Sam Hodge believes the Drake Law School's commitment to practical experience helped put his application for a job in the Bronx, N.Y. district attorney office on top of the pile. He was hired from a pool of roughly 2,000 applicants for one of four open positions with the D.A. office before he has passed the bar exam.
Hodge, a Blue Springs, Mo. native, plans to graduate in May. He initially chose Drake Law School because of its well-respected legal clinics and its location in a state capital.
While at Drake, Hodge relished his participation in the Polk County Prosecutor Internship. "Students are given an incredible level or responsibility in the internship," he said. "I had a great experience working on cases from beginning to end."
Hodge knew he wanted to work as a prosecutor, and worked with Trisha Fillbach, director of career services, to find opportunities and connect him with an alumnus working in the Bronx.
"Sam contacted me at the beginning of the year with what he wanted to do and the offices he was investigating -- the Bronx office being one of them," Fillbach said. "He really took advantage of the services that are offered here and kept coming back to fine-tune things. I think the fact that he was so goal-oriented helped quite a bit."
Hodge focused his search on major metropolitan areas, where it's possible to get a job before becoming licensed. "The premiere place in the country to be a DA is New York City," Hodge said. "There's crime, and so you've got a steady job. I threw my hat in the ring not knowing anyone in the office and not being from New York, so I wasn't sure it would go anywhere."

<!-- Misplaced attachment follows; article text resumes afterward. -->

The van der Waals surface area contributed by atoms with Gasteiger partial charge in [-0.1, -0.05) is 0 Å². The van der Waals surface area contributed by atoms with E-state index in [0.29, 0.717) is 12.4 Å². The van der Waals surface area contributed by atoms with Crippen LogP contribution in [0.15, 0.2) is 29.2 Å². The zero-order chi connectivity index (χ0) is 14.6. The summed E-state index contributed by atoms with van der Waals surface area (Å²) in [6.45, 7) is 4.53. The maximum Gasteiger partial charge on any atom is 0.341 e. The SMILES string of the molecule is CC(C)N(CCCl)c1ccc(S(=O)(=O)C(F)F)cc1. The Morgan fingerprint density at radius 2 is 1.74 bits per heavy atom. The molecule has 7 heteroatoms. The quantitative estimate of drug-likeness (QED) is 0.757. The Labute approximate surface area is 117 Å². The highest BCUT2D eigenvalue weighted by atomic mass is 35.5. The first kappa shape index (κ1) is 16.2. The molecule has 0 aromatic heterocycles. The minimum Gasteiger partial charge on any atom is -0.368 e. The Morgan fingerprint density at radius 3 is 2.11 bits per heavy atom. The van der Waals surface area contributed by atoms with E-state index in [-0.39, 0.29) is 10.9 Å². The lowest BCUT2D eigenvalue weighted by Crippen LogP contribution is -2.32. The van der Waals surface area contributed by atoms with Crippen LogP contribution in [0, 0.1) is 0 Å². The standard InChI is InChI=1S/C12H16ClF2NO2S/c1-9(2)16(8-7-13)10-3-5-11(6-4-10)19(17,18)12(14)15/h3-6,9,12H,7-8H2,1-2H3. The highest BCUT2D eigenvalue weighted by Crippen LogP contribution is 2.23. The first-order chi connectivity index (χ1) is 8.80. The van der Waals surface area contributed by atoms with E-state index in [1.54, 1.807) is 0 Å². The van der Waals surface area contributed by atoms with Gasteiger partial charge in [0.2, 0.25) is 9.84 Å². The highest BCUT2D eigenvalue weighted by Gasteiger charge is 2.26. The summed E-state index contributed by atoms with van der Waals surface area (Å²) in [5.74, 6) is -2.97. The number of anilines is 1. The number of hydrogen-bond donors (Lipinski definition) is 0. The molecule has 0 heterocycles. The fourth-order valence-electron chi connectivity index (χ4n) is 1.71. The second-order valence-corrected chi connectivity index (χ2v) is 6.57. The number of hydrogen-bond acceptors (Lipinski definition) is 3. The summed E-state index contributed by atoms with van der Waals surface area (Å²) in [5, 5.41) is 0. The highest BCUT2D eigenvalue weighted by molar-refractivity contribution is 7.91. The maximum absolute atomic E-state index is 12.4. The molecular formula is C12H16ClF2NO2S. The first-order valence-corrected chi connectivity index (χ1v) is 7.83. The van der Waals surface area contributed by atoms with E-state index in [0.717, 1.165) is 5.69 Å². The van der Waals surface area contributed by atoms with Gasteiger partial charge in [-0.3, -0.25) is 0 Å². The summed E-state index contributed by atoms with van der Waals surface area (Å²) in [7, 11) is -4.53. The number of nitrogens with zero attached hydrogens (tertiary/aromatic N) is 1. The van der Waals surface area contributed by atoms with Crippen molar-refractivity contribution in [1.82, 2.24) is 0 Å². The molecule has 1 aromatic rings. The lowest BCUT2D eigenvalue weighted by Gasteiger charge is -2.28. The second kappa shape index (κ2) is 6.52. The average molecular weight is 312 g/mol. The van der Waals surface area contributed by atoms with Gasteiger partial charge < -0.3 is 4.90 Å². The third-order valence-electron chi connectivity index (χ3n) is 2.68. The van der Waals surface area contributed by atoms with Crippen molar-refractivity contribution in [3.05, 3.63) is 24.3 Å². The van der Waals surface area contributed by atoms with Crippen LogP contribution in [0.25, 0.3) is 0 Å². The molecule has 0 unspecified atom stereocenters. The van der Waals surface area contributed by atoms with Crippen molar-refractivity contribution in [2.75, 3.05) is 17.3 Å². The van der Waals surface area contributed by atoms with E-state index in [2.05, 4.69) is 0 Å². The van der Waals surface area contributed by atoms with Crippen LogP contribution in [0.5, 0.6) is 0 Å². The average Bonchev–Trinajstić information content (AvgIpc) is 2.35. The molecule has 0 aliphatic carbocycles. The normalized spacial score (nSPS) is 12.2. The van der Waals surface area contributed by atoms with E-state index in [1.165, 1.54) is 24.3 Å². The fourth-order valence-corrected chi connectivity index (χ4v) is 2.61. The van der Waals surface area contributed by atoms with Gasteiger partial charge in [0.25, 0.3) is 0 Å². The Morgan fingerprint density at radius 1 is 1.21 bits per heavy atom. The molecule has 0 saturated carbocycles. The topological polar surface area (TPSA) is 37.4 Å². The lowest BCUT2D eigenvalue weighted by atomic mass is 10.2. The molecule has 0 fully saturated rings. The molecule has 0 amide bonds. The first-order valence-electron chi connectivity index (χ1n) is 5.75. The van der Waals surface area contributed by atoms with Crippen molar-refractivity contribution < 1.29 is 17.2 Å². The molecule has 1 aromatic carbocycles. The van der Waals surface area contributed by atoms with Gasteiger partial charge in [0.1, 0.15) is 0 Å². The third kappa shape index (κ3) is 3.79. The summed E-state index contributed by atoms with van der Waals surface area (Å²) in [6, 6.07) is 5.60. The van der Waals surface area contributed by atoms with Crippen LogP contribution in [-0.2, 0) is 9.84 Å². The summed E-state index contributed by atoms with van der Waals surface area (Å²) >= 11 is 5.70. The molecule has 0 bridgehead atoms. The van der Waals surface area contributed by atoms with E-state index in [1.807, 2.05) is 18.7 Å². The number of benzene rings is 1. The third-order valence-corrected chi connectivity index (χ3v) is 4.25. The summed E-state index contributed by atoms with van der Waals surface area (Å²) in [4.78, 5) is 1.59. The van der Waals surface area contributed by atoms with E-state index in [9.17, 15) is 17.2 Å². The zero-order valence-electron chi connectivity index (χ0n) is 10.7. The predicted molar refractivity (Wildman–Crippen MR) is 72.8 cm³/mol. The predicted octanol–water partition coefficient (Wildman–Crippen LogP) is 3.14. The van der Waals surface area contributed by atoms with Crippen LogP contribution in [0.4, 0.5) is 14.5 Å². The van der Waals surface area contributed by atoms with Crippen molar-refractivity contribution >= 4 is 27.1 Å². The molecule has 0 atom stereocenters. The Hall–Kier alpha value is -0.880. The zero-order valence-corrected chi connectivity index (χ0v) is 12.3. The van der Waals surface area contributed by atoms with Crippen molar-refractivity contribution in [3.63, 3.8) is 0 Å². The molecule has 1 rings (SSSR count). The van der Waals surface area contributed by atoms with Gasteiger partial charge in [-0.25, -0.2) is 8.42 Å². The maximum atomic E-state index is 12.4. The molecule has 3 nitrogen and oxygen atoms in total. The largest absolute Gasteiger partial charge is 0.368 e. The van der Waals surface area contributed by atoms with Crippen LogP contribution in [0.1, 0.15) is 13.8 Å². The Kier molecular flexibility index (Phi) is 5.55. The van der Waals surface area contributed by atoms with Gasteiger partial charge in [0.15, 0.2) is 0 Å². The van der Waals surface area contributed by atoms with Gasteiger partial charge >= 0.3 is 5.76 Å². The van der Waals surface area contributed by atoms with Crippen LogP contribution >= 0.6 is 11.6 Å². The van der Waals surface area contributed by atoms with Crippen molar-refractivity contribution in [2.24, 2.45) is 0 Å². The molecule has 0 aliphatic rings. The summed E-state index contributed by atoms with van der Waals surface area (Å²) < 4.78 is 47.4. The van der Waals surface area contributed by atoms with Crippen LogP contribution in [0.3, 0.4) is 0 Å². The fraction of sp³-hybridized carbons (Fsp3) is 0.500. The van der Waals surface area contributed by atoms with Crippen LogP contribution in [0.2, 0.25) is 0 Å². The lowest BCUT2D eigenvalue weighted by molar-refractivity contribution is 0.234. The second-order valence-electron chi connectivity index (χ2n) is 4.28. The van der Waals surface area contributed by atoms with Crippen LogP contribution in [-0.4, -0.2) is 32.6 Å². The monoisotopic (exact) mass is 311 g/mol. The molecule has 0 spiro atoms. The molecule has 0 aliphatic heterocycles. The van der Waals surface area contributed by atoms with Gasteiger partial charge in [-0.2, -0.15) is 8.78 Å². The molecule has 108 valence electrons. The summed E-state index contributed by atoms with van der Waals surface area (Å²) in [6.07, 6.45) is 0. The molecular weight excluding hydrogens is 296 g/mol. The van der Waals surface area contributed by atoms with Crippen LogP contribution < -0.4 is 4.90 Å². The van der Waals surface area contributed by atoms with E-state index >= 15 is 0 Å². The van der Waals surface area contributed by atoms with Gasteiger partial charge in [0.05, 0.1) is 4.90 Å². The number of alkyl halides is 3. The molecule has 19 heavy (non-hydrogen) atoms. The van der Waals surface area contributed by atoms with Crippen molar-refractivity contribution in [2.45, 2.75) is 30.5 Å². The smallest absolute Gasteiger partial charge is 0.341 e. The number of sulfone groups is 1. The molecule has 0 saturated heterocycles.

He flew to New York for two rounds of interviews and was offered a job the day after his second-round interview.
"I can't say for certain why they decided to interview me, but I think that it's fairly rare across the country that students are permitted to actually do full trials with juries," Hodge said. He thinks true trial experience coupled with success on the mock trial team helped set him apart. He considers Professor Maura Strassberg a mentor in the application process and said adjunct professor Jeff Noble's trial advocacy course was instrumental in preparing him for the Bronx D.A. interview.
"Noble restructured how I thought about doing trial advocacy," Hodge said. "It's how you conceptualize each role in a trial. Somebody who might not know a lot about a trial might think the opening and closing are the end-all and be-all. After taking his class, I had a more complete view of how to be a successful trial attorney."
Hodge knows working in the Big Apple won't be all glamor. "In the beginning of the position, I'll do a rotation and get a feel for how each part of the whole works in the office," he said.
"I'll be doing what I do at Polk County, which is managing cases from beginning to end, interviewing police officers, talking to victims, writing and arguing briefs, taking cases to trial. I have a feeling every day will be interesting there. "